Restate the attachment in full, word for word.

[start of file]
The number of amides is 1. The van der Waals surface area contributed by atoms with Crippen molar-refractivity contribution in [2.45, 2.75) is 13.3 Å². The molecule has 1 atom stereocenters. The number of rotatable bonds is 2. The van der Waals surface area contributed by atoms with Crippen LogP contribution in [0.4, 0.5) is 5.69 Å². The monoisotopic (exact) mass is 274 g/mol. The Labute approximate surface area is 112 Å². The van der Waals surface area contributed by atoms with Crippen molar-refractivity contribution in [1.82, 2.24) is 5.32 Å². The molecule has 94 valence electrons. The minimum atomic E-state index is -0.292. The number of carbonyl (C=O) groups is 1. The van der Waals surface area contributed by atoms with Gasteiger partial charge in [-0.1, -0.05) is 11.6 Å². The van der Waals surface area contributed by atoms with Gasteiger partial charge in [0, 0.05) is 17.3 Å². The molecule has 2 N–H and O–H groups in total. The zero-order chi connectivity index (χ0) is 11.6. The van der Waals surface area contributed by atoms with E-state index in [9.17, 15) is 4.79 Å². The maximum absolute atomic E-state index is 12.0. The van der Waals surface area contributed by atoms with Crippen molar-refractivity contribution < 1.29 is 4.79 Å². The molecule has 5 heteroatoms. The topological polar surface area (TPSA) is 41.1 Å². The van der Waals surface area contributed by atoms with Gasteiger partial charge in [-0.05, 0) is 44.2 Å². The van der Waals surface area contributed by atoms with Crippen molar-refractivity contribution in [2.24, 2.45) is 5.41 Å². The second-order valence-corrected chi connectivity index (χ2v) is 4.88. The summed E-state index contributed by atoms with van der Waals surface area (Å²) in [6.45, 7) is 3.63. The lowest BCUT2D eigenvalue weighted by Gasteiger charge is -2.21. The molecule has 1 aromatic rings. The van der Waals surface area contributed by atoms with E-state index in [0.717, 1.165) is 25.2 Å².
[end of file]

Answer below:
The number of amides is 1. The van der Waals surface area contributed by atoms with Crippen molar-refractivity contribution in [2.45, 2.75) is 13.3 Å². The molecule has 1 atom stereocenters. The number of rotatable bonds is 2. The van der Waals surface area contributed by atoms with Crippen LogP contribution in [0.4, 0.5) is 5.69 Å². The monoisotopic (exact) mass is 274 g/mol. The Labute approximate surface area is 112 Å². The van der Waals surface area contributed by atoms with Crippen molar-refractivity contribution in [1.82, 2.24) is 5.32 Å². The molecule has 94 valence electrons. The minimum atomic E-state index is -0.292. The number of carbonyl (C=O) groups is 1. The van der Waals surface area contributed by atoms with Gasteiger partial charge in [-0.1, -0.05) is 11.6 Å². The van der Waals surface area contributed by atoms with Gasteiger partial charge in [0, 0.05) is 17.3 Å². The molecule has 2 N–H and O–H groups in total. The zero-order chi connectivity index (χ0) is 11.6. The van der Waals surface area contributed by atoms with E-state index in [9.17, 15) is 4.79 Å². The maximum absolute atomic E-state index is 12.0. The van der Waals surface area contributed by atoms with Crippen molar-refractivity contribution < 1.29 is 4.79 Å². The molecule has 5 heteroatoms. The topological polar surface area (TPSA) is 41.1 Å². The van der Waals surface area contributed by atoms with Gasteiger partial charge in [-0.05, 0) is 44.2 Å². The van der Waals surface area contributed by atoms with Crippen molar-refractivity contribution in [2.24, 2.45) is 5.41 Å². The second-order valence-corrected chi connectivity index (χ2v) is 4.88. The summed E-state index contributed by atoms with van der Waals surface area (Å²) in [6.45, 7) is 3.63. The lowest BCUT2D eigenvalue weighted by Gasteiger charge is -2.21. The molecule has 1 aromatic rings. The van der Waals surface area contributed by atoms with E-state index in [0.717, 1.165) is 25.2 Å².